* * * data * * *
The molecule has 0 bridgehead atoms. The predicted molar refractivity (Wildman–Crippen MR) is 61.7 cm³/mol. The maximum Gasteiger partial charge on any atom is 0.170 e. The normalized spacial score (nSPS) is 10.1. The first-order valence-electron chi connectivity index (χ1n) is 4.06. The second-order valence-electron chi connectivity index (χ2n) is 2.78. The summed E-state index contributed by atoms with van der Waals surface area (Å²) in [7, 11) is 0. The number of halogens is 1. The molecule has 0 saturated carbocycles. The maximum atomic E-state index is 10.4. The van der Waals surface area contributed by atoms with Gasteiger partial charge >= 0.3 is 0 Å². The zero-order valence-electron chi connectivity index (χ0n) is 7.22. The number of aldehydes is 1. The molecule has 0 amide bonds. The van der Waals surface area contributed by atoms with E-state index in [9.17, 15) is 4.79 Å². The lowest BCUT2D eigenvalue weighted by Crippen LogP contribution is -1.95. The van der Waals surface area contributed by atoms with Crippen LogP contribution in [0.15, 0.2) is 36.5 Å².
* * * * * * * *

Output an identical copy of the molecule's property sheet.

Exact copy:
The molecule has 0 bridgehead atoms. The predicted molar refractivity (Wildman–Crippen MR) is 61.7 cm³/mol. The maximum Gasteiger partial charge on any atom is 0.170 e. The normalized spacial score (nSPS) is 10.1. The first-order valence-electron chi connectivity index (χ1n) is 4.06. The second-order valence-electron chi connectivity index (χ2n) is 2.78. The summed E-state index contributed by atoms with van der Waals surface area (Å²) in [7, 11) is 0. The number of halogens is 1. The molecule has 0 saturated carbocycles. The maximum atomic E-state index is 10.4. The van der Waals surface area contributed by atoms with Gasteiger partial charge >= 0.3 is 0 Å². The zero-order valence-electron chi connectivity index (χ0n) is 7.22. The number of aldehydes is 1. The molecule has 0 amide bonds. The van der Waals surface area contributed by atoms with E-state index in [9.17, 15) is 4.79 Å². The lowest BCUT2D eigenvalue weighted by Crippen LogP contribution is -1.95. The van der Waals surface area contributed by atoms with Crippen LogP contribution in [0.15, 0.2) is 36.5 Å².